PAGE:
And we have Cokie Roberts on the line. She joins us most Mondays. Cokie, good morning.
COKIE ROBERTS, BYLINE: Hi, David.
GREENE: So one of those last words in Emily piece, tightrope, I mean, that...
GREENE: ...feels like that's where President Obama is on Syria. I mean, he was already in a difficult position, and now we have an American ally we believe bombing Damascus. What sort of position is the White House in?
This is MORNING EDITION from NPR News. Good morning. I'm David Greene.
Syria has accused Israel of flagrantly violating international law after a series of airstrikes on targets near the Syrian capital over the weekend. Now, Israel has not officially accepted responsibility, but Israeli sources say the targets included Iranian-made missiles bound for Hezbollah fighters in neighboring Lebanon.
Republican Mitch McConnell has been the Senate minority leader since 2007, and he's the longest-serving senator in the history of Kentucky. He's up for re-election next year — and polling in the state shows his popularity is suffering.
If the Republicans can snag a half-dozen more seats in the Senate in 2014, McConnell could finally become majority leader. But first, he has to convince Kentuckians he's not out of touch with them.
The economy may be on the rebound, but many cultural institutions are still struggling to regain their financial footing. That's especially true for one of the country's most recognized museums — the Field Museum of Natural History in Chicago. Known internationally for its research as well as its exhibits, the Field Museum must pay off millions in bond debt — and toe an ethical line as it does.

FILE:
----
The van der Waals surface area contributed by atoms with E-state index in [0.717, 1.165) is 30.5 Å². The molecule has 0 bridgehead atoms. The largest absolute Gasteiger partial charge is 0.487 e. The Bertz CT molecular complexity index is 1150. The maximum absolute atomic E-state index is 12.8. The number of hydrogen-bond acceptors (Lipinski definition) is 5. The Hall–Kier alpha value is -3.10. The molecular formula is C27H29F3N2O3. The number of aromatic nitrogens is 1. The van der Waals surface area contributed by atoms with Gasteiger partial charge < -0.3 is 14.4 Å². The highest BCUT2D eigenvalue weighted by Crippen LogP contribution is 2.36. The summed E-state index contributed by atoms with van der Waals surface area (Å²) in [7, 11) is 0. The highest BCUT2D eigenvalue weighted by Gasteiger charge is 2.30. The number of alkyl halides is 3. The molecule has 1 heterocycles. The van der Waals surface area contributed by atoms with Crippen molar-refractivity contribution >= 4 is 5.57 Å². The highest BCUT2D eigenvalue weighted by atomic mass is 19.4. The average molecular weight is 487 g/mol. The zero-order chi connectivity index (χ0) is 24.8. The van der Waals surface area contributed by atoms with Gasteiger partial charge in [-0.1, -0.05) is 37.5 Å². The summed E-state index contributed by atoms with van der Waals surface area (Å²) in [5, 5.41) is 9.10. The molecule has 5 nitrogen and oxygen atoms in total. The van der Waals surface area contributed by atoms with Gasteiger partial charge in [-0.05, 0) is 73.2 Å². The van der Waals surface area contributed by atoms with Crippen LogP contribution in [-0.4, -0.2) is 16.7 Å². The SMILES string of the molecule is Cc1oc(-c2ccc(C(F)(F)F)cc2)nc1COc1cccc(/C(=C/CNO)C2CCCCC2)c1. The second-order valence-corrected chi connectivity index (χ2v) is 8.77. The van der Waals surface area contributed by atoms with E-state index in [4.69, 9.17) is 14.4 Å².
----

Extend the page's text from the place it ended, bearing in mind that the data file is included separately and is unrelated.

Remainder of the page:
Secretary of State John Kerry sets off for what he calls "a long overdue" trip to Russia on Monday, and Syria is likely to top the agenda.
But U.S.-Russian relations are frosty these days. The U.S. is imposing targeted sanctions on Russian human rights violators, while Moscow is preventing American families from adopting Russian children.
That word "microbiome" — describing the collection of bacteria that live in and on our bodies — keeps popping up. This time, researchers say that children whose parents clean their pacifiers by sucking them might be less likely to develop allergic conditions because of how their parents' saliva changes their microbiomes.
NPR's business news begins with some good economic news.
The Dow Jones Industrial Average hit 15,000 for the first time ever this morning. The S&P 500 also hit a record high. All of this came just after the release of a positive jobs report. The Labor Department says 165,000 jobs were created in April. Economist have been expecting about 150,000 new jobs last month.
Good morning. I'm David Greene. You ever wonder why it took a big snowstorm to close school and on beautiful, sunny days there we are sitting in a classroom? Well, enter Bob Sampson. He's the principal at Bellingham Christian School in Washington state and he canceled school today to, quote, "celebrate an exceptionally nice day." The forecast there: 68 and sunny. No resentment here in the dark studio, all of us at work. Nope, not jealous, because it's always sunny at MORNING EDITION. Transcript provided by NPR, Copyright NPR.
Good morning, I'm David Greene with a summer job opportunity - if you're willing to move to the Arctic Circle and if you're not afraid of bears. The Norwegian government is looking for the polar bear spotters. Your job: to warn researchers when bears come in a little too close. A successful candidate should enjoy the outdoors and be competent with firearms. An official said polar bear spotters will not have to fire a gun as long as they have a loud voice to scare off bears. That's reassuring.